January 10th, 2018
methodology for data collection during the 2011 census in Australia
The methodology for data collection during the 2011 census in Australia involved the use of questionnaires (census forms) to record data from households across the country. The questionnaires sought to collect information on various topics concerning persons, families and dwellings. For each topic, at least one question was used to collect responses on various items, usually called variables. Examples of variables include occupation, hours worked, labour force status (employed, unemployed and self-employed) and sex (male or female). Variables take a range of values, e.g. male and female for sex, which define the variables’ classification. For efficient data analysis, such values were coded into numerical representation (e.g. male becomes 1 and female becomes 2). Classifications for various variables were determined based on classifications provided by various authorities in Australia; for instance, the classification for occupations were based on the classifications offered by the Australian and New Zealand Standard Classification of Occupations (ANZSCO) while those for country of birth were based on the Standard Australian Classification of Countries (SACC).
The enumeration process involved use of enumerators to record data in the census form from the responses given by the individual being interviewed. The enumeration was based on the physical location at the night of the enumeration (place of enumeration) thus avoiding cases where there would be aspects such as multiple counting. Such places of enumeration were determined based on the address provided at the top of the Census Household Form. However, data analysis was presented according to various aspects including the usual residence of the individual based on the responses provided when interviewed.
To ensure that all regions were covered, the Australian Bureau of statistics followed the geographical divisions it has established for enumeration over the years. The smallest of such units is referred to as a mesh block, while the largest is the state or territory. Although data was collected from the mesh block, the small size of mesh groups (approximately 50 households) makes it an unreliable basis to provide various statistical outputs. Accordingly, the statistical output based on mesh group was only with respect to total persons and dwelling counts variables.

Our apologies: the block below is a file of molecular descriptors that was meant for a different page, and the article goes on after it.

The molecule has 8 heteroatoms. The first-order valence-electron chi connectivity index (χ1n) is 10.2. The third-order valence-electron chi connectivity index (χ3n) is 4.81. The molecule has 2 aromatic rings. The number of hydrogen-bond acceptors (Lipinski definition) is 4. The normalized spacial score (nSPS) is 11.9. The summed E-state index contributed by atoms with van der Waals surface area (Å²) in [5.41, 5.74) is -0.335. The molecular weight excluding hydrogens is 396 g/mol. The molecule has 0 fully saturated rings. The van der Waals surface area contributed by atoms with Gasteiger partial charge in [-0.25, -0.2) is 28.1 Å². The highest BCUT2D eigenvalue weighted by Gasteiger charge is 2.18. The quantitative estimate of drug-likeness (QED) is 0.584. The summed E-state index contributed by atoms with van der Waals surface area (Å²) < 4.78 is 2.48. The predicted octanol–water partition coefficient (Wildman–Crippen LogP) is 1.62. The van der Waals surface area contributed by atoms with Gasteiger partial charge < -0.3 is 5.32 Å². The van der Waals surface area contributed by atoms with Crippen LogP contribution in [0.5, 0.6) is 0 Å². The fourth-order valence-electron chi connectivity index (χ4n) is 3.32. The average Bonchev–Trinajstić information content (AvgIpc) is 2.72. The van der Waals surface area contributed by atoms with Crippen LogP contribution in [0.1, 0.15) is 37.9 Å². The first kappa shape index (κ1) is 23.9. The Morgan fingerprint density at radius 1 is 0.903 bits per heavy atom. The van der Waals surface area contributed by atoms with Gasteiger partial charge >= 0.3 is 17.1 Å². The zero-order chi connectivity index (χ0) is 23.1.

Over time, the Australian Bureau of Statistics has also developed specific criteria for groups that are likely to miss the enumeration during the enumeration night due to aspects such as cultural practices and occupation. Such specific procedures for enumeration were, for instance, conducted for groups such as the Aboriginal and Torres Strait Islanders, culturally and linguistically diverse groups, mining camps, remote travellers and the homeless. For the Aboriginal and Torres Strait Islanders the procedure for instance included ongoing engagement, recruitment of local people to assist in enumeration processes, having a higher number of field staff and increased flexibility of the field operation. For travellers, the ABS established easily accessible, designated collection points where tourists could pick travellers packs that requested them to detail aspects such as their location on census night. Such provision for the special groups reduced the cases for underestimating the census data due to failure to record data from such groups.
In summary, the methodology for data 2011 census can be evaluated into planning, data collection and analysis processes. Planning processes involved aspects such as recruitment of enumerators and engagement of special groups. Data collection entailed the use of census form to record data from respondents. Data analysis involved the evaluation of the data collected according to various variables identified prior to the data collection activities.